Tuesday, July 5, 2011

Choose Terms Carefully When Describing What the Church Does with the Gospel

by Rev. James Strand

St. Athanasius was quick to extend the right hand of fellowship to anyone who used different terms than he did, but still taught God's Word faithfully. I certainly agree with St. Athanasius. And I gladly extend the right hand of fellowship to anyone who uses different terms, but still teaches God's Word faithfully. However, I urge all of us, especially pastors, to be careful that our terms do not confuse our people or give them a wrong idea about what God's Word says.

And so I urge our pastors and people to use such caution when using words like “share” and “reach out” when it comes to what the Church does with the Gospel. Such words were developed in the Evangelical churches and can carry with them the Evangelical idea that it is up to us to find ways to convert people, whether by using God's Word, feelings, personal testimony about what Jesus means to me, getting people fired up for the Lord and even gimmicks.

The words “share” and “reach out” never occur in the Bible when it comes to what the Church does with the Gospel. However, the word “proclaim” (“preach”) occurs nearly 100 times. God calls on pastors to proclaim the Gospel in their pulpits, services and classrooms. He calls on teachers to proclaim the Gospel to their students. He calls on parents to proclaim the Gospel to their children. He calls on Christians to proclaim the Gospel to anyone who asks them about their hope. He calls on the Church to proclaim the Gospel to all creation.1

If someone who teaches God's Word faithfully uses the words “share” or “reach out” to mean “proclaim,” then their teaching is certainly true and we extend the right hand of fellowship to them. But as we consider these difficult times for true Lutheranism and how the American Evangelical churches are always trying to confuse our people, may we always strive to become more Lutheran instead of less Lutheran. May we carefully choose the terms we use, so we don't inadvertently lead our people to think that personal testimony about what Jesus means to me and feelings, getting fired up for the Lord and gimmicks will convert people.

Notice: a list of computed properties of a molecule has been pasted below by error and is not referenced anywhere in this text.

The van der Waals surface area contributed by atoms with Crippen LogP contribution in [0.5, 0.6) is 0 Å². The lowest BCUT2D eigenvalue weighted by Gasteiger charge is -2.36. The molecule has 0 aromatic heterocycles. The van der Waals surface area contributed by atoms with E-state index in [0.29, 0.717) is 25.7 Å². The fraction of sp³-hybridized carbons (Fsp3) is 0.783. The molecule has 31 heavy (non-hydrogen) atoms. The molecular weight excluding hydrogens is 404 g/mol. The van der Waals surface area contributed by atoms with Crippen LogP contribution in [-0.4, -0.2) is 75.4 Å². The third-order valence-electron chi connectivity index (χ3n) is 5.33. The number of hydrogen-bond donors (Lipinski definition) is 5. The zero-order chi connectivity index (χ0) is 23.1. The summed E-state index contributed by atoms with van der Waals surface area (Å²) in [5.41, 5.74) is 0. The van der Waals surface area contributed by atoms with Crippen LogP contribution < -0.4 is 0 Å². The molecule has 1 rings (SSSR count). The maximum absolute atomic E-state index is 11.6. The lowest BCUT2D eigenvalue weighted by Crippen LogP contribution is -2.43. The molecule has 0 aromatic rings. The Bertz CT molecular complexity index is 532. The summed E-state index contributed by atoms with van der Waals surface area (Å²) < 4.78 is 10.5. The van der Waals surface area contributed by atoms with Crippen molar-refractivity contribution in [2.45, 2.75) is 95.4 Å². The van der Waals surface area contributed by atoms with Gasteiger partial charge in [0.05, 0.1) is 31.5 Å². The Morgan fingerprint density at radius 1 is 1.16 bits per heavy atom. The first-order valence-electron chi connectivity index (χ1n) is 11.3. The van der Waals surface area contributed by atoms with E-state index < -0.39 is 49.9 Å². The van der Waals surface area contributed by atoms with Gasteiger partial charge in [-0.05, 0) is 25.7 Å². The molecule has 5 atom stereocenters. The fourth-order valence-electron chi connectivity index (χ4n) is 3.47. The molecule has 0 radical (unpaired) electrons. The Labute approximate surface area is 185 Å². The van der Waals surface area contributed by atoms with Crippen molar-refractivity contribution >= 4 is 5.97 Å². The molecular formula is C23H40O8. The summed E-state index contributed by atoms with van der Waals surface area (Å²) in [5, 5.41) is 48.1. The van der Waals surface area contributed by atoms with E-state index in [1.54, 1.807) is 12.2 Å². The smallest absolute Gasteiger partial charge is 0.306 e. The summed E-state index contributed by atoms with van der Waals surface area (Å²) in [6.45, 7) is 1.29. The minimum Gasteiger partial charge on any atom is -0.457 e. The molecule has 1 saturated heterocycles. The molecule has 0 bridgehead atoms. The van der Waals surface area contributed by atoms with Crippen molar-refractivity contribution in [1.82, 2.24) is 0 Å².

I urge us as true Lutheran pastors and people to stick to the words the Bible uses like “proclaim” and “preach” and to avoid the Evangelical terms like “share” and “reach out” when we are describing what the Church does with the Gospel.

  1. With the false ideas about evangelism that have also filtered into our true Lutheran church from the Evangelical churches, it is important to point out that God does command each individual Christian to: 1) proclaim the Gospel to his or her children (Ephesians 6:4); 2) Give a true answer from Scripture when asked (1 Peter 3:15). However, God never says that every Christian has the same abilities and opportunities to knock on doors, strike up conversations about Jesus at work, etc. Some have this ability and opportunity more and some less. Franz Pieper described the Bible's teaching on evangelism very well with these four points: “1) God gave the Great Commission to the Church; 2) God calls on Servants of the Word to diligently do their duties; 3) God calls on all Christians to discipline fellow believers; 4) God calls on all Christians lead a blameless life before world” (Pieper's Dogmatics, Vol. 3).


Joe Krohn said...

Then WELS would do well to distance itself from "make disciples" as the NIV (an 'evangelical' translation...or should we say 'interpretation'?) calls out in Matthew 28 in direct conflict with the KJV. The KJV is consistent in regards to Matthew 28 and Mark 16...but the NIV skews in the Matthew passage and this is what WELS and the Evangelicals have chosen to run with. The Prussian Union is haunting WELS to this day.

Brian G. Heyer said...

This message is very meaningful for the laiety. As we're out knocking on doors or talking at the water cooler, if our 'outreach' efforts fall on deaf ears, is the fault that our own words aren't clever enough and fall short? If I'm not making enough disciples, am I not 'sharing' effectively? Have I failed?

Or is it my comfort that the Lord is the One calling His sheep, and it is merely my voice and pen He uses to proclaim and teach?

Daniel Baker said...

The timing of the posts on this blog is impeccable! I was recently told that one of the key characteristics required of lay leadership in the congregation is the ability to "share" one's faith in Jesus and its meaning on a personal level. "Reach out" was not used (as far as I remember, but it easily could have been), but the ability to adequately "shepherd" was cited as of primary importance.

Mr. Douglas Lindee said...

Daniel @7/6/2011:12:06PM: the ability to adequately shepherd was cited as of primary importance...